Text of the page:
Interested in the Unicorns? Beware!
Many unicorns have already achieved notable marketplace success and will undoubtedly survive and even thrive over the long term. Nevertheless, even in the case of those making considerable strides in the marketplace, some of their current valuations strain credulity. We believe that, in many cases, their late-round investors risk vulnerability to substantial losses, just like with early-stage deals, but without the huge return multiples possible with early-stage deals. We may be proven wrong, but really, how likely is a big win when the venture is already valued at $10 billion or $20 billion or even $50 billion or more?
Let’s look at Uber and its latest financing round valuation of $66 billion. According to Bloomberg Technology, Uber’s net revenue for the first half of 2016 reached about $2 billion. By net revenue, we mean the revenue they keep after the drivers are paid. At the bottom line, for the first half of 2016, Uber lost $1.2 billion before interest, taxes, depreciation, and amortization. In 2015, Uber lost at least $2 billion before interest, taxes, depreciation, and amortization. Uber, which is seven years old, has lost at least $4 billion in the history of the company. . . .
While Uber still has many markets left to conquer and its achievements to date are indeed impressive, do those results really point to a future justifying a $66 billion valuation? Remember, a future value of anything less than $66 billion will mean a financial loss for Uber’s latest investors. . . .
The respected venture capital industry tracking resource CB Insights believes, as we do, that many unicorn valuations, and hence price expectations, are simply too high. Those valuations were based on growth expectations that now in many cases seem far too optimistic. As CB Insights put it, they are “priced for perfection,” and, as we suggested earlier, such perfection—such ideal alignment of all the relevant forces—rarely happens. . . .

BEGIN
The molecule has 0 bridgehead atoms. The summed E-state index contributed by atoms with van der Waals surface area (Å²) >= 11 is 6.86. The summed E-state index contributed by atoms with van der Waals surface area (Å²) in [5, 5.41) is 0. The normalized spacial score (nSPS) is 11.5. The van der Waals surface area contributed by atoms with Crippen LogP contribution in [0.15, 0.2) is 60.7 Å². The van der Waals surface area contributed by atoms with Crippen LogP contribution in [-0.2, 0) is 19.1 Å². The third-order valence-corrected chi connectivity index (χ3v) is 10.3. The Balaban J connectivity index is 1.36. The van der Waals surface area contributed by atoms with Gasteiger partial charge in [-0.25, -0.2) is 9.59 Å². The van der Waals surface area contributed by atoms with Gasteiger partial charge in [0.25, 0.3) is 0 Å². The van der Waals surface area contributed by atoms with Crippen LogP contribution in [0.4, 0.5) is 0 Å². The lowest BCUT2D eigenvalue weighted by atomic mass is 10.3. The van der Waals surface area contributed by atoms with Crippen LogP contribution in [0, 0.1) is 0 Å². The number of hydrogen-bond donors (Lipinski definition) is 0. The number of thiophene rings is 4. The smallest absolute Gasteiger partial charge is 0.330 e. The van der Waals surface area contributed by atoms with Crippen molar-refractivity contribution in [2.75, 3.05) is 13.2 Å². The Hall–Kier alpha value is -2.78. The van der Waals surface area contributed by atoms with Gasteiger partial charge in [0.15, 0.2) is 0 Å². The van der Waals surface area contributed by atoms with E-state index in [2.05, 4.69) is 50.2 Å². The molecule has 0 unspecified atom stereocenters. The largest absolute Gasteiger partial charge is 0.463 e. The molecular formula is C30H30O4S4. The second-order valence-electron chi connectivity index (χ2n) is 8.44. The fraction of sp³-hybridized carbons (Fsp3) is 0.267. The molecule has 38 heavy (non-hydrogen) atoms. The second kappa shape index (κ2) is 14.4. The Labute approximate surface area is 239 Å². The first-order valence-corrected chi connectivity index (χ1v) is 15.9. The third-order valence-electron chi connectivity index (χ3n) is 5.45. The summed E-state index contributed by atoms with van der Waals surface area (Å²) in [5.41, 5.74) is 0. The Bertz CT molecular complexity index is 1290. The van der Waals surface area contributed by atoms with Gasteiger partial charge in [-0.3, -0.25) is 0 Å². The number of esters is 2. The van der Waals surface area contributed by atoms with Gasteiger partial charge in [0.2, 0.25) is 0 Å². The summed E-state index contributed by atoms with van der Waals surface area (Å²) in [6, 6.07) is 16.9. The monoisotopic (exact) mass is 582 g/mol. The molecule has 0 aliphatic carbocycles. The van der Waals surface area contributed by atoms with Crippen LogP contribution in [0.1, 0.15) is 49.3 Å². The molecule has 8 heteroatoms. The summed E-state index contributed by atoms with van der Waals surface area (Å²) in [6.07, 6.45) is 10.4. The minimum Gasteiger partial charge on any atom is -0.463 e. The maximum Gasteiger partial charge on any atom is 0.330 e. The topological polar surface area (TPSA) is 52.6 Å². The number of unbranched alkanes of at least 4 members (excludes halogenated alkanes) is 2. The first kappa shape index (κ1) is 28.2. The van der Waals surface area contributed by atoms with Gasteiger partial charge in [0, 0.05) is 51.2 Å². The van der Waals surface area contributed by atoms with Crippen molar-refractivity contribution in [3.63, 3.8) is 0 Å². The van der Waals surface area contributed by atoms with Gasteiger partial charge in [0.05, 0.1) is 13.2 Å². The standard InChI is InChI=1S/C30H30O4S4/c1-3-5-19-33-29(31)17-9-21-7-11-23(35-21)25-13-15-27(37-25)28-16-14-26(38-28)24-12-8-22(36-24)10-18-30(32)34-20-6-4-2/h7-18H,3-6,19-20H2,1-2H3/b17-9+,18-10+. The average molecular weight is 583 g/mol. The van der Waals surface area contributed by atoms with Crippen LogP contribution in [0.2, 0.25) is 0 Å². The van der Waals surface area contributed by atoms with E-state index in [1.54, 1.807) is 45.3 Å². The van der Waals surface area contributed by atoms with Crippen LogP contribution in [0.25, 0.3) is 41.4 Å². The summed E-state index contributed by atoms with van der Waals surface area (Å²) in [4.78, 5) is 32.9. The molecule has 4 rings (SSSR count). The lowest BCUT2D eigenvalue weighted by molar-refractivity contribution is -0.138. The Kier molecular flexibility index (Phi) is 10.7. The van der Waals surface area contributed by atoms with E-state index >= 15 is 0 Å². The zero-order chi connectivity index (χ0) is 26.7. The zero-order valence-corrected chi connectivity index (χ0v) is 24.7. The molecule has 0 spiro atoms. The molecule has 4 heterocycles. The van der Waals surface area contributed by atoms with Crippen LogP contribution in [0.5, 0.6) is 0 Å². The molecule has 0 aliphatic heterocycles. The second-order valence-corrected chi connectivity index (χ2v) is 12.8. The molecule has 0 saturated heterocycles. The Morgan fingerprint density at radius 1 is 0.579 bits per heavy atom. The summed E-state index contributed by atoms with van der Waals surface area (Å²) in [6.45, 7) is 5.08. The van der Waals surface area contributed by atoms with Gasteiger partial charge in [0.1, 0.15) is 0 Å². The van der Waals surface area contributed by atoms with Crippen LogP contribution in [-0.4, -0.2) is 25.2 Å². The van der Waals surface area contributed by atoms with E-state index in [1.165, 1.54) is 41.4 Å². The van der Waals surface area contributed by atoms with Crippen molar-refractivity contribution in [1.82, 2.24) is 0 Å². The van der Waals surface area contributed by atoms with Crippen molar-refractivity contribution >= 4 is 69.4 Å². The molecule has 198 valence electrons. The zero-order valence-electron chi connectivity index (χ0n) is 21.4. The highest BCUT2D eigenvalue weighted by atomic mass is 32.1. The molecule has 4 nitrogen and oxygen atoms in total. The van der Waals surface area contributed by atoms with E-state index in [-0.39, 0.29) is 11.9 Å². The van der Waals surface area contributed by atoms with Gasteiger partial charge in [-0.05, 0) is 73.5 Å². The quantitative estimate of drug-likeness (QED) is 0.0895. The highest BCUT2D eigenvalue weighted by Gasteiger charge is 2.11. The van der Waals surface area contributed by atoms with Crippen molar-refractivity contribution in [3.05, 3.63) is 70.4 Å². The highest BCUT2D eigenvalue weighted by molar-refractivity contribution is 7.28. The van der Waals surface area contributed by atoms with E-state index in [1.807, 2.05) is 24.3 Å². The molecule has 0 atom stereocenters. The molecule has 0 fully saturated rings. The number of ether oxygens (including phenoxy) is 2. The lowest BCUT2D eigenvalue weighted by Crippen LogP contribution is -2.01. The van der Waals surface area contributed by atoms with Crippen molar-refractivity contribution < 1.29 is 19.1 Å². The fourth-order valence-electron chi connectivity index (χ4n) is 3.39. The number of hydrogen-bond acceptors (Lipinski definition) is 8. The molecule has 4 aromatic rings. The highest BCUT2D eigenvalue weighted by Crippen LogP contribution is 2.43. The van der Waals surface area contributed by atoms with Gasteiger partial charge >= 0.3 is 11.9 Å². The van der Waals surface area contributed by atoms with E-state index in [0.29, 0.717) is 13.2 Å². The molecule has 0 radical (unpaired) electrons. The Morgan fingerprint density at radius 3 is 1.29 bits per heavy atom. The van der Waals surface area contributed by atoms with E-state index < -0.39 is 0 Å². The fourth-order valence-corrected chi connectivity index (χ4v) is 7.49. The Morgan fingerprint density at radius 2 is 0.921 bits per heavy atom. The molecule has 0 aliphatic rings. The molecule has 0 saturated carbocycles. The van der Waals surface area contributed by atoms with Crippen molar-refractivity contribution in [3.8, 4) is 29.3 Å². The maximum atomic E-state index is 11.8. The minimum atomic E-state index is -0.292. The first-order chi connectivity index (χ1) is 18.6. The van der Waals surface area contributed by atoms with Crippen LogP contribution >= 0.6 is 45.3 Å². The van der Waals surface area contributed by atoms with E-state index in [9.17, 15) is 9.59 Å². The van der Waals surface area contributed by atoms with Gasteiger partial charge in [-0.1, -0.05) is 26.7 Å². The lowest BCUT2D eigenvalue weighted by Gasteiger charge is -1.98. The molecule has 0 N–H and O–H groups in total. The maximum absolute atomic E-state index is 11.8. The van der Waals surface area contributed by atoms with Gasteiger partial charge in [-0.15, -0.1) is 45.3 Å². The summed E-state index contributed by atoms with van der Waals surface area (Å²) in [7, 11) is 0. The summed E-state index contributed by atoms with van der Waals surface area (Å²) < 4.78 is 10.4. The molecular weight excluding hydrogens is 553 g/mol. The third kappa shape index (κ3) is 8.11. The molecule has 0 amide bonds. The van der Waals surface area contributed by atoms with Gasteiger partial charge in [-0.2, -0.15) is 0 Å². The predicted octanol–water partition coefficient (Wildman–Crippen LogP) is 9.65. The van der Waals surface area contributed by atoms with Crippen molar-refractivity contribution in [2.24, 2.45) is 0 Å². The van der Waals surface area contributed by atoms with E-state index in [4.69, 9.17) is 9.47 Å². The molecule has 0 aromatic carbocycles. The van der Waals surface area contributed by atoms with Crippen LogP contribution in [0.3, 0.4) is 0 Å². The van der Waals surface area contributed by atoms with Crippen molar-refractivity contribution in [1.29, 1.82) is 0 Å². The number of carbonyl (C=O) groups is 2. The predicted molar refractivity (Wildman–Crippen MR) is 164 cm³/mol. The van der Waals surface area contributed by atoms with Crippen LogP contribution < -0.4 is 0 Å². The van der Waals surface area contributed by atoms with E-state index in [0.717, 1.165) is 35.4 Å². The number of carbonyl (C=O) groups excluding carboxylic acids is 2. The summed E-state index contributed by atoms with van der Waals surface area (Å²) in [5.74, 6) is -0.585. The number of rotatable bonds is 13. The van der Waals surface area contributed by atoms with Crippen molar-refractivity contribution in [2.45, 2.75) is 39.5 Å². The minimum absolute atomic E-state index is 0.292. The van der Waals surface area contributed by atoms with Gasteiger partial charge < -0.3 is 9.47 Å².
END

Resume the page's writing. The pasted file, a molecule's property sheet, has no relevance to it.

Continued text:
Getting in on a unicorn round is great for bragging rights, but for late-stage investors, getting out with a profit can be tough. We’re betting that FOMO results in lots of loudly bursting unicorn bubbles. . . .
We believe that following the traditional early-stage venture capital investment approach will continue to generate attractive returns for investors who partner with proven professional management and practice appropriate deal diversification. In contrast, we’re betting that late-stage investors in unicorn deals will increasingly find themselves under water.
Len Batterson is the co-author of:
Building Wealth through Venture Capital: A Practical Guide for Investors and the Entrepreneurs They Fund